Talent, one of the most used buzzwords in the HR industry since the advent for the War for Talent, was aptly coined in 1997. Since then, various industries have adopted strategies to manage their talents and at the turn of the century, most MNCs and large conglomerates had already established their own Talent Department, to manage an exclusive group of individuals.
In this day and age, it is almost incomprehensible for any corporation to not have a talent management team.
As a one of Malaysia’s leading property developers, Mah Sing has had to continuously anticipate market trends and ideas. Following our corporate transformation in 2015, we laid out a three year plan to transform our HR infrastructures, facilities and operations into a world-class practice and build a culture of excellence. One of our objectives was to source the talents that would play a key role in leading Mah Sing into the future.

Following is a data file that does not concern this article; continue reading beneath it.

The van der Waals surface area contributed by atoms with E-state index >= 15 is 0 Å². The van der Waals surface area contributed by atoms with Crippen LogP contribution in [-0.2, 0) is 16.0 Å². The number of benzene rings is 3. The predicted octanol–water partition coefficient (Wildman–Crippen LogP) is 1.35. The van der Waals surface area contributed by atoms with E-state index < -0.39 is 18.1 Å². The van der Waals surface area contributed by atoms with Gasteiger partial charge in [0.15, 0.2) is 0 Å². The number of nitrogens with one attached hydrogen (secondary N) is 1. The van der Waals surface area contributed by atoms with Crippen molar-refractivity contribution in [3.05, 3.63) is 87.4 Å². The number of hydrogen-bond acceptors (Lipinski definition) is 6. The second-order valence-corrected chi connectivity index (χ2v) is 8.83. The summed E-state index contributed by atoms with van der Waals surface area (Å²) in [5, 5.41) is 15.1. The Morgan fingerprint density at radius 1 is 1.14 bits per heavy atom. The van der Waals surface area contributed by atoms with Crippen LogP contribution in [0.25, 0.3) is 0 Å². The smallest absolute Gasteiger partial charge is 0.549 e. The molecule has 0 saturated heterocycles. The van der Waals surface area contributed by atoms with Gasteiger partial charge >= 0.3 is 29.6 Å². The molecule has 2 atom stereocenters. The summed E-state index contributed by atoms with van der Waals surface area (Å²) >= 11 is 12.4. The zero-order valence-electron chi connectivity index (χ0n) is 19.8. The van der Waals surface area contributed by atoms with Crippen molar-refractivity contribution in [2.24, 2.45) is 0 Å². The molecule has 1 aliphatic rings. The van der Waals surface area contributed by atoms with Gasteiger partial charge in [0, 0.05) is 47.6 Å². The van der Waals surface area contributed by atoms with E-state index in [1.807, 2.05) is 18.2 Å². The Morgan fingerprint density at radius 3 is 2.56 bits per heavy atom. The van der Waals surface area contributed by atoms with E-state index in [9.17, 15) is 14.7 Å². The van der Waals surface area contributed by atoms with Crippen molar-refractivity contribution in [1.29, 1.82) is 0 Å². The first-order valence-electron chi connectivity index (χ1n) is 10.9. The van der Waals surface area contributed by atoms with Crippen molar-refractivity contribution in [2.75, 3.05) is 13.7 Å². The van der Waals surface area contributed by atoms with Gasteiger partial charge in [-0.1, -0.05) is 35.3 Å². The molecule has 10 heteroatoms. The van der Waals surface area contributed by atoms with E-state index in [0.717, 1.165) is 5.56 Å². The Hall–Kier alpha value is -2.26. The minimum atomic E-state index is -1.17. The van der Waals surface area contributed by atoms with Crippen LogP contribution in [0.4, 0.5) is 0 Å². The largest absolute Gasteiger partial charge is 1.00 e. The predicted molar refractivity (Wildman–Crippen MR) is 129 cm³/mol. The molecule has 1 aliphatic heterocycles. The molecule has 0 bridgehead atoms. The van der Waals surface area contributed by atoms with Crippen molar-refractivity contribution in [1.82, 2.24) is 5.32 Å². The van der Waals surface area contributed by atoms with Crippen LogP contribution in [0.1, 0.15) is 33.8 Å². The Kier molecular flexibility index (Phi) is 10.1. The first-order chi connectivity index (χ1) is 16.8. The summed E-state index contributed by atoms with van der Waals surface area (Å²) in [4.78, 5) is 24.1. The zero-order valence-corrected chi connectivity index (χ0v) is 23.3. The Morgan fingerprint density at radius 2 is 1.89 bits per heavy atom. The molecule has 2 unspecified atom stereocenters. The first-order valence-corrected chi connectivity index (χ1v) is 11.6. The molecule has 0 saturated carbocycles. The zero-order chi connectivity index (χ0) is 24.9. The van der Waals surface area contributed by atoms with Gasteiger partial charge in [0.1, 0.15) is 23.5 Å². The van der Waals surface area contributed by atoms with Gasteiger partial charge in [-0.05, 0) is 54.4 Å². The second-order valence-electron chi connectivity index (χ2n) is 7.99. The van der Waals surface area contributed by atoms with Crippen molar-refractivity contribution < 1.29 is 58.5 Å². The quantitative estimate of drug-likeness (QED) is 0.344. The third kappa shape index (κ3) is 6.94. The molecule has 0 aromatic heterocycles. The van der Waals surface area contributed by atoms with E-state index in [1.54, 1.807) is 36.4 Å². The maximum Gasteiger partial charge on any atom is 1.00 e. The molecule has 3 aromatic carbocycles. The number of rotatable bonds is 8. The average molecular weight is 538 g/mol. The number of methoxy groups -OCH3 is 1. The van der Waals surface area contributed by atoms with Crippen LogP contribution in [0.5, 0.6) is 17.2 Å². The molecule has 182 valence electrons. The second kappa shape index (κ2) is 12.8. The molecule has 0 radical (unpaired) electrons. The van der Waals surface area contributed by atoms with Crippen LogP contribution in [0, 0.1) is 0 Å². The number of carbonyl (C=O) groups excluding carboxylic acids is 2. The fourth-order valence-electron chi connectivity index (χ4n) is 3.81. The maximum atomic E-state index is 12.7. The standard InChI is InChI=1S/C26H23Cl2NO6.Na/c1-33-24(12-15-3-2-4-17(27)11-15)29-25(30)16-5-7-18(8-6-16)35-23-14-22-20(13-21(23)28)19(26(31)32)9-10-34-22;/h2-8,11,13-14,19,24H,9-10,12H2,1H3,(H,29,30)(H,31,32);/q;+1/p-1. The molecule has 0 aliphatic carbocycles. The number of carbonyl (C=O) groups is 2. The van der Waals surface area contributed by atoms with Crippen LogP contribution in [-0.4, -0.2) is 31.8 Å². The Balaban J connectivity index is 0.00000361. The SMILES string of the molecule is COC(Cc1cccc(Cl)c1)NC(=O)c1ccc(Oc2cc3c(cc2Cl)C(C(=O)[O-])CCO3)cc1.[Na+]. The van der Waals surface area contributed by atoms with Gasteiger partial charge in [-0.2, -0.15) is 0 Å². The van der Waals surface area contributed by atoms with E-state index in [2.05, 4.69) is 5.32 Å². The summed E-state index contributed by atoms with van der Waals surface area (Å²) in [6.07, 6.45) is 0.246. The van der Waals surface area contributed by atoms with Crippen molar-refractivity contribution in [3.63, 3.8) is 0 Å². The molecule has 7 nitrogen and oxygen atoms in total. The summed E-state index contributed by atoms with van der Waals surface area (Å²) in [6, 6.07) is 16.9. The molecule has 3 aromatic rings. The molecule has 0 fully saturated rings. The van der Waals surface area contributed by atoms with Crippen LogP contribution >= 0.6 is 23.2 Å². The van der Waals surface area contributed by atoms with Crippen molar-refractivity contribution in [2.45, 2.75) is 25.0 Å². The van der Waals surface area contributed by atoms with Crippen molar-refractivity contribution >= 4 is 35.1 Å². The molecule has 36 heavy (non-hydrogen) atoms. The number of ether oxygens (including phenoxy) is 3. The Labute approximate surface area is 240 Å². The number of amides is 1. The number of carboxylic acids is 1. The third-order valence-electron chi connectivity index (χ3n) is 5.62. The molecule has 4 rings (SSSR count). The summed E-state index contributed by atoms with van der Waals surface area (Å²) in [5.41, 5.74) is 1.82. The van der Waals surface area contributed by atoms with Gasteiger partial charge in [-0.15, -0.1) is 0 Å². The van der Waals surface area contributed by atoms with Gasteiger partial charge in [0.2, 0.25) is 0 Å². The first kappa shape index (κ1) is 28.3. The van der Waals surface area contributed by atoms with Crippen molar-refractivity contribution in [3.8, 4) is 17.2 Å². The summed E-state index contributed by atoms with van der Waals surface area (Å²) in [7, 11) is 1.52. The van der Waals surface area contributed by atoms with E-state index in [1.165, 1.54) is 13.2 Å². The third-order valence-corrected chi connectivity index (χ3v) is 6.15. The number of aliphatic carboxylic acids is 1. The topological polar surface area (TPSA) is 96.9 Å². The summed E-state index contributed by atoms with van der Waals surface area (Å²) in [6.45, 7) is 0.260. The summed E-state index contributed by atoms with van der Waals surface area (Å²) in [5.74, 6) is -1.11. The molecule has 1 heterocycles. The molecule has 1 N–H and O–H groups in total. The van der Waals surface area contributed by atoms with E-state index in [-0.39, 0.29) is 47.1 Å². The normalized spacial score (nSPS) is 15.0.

To achieve this, our first step was to identify the characteristics and traits of these individuals. Contrary to the popular model of categorizing talents by potential and performance, our belief in Mah Sing is that the definition of talent is bipolar; either you are a talent, or you are not.
We believe that performance is a given prerequisite for a person to be considered a talent. When a person is not performing, they are not regarded as a talent. Hence, we do not see a need to plot ‘talents’ by the low performance region of the talent model.
We also view potential as an ambiguous concept, as most talent managers fall back to the various level of agilities to determine the potential of an employee. More often than not, the real talents are the ones who peak in the talent chart, with high potential and high performance.
Based on this belief, we created a talent model in Mah Sing Group that moved away from the commonly applied talent models.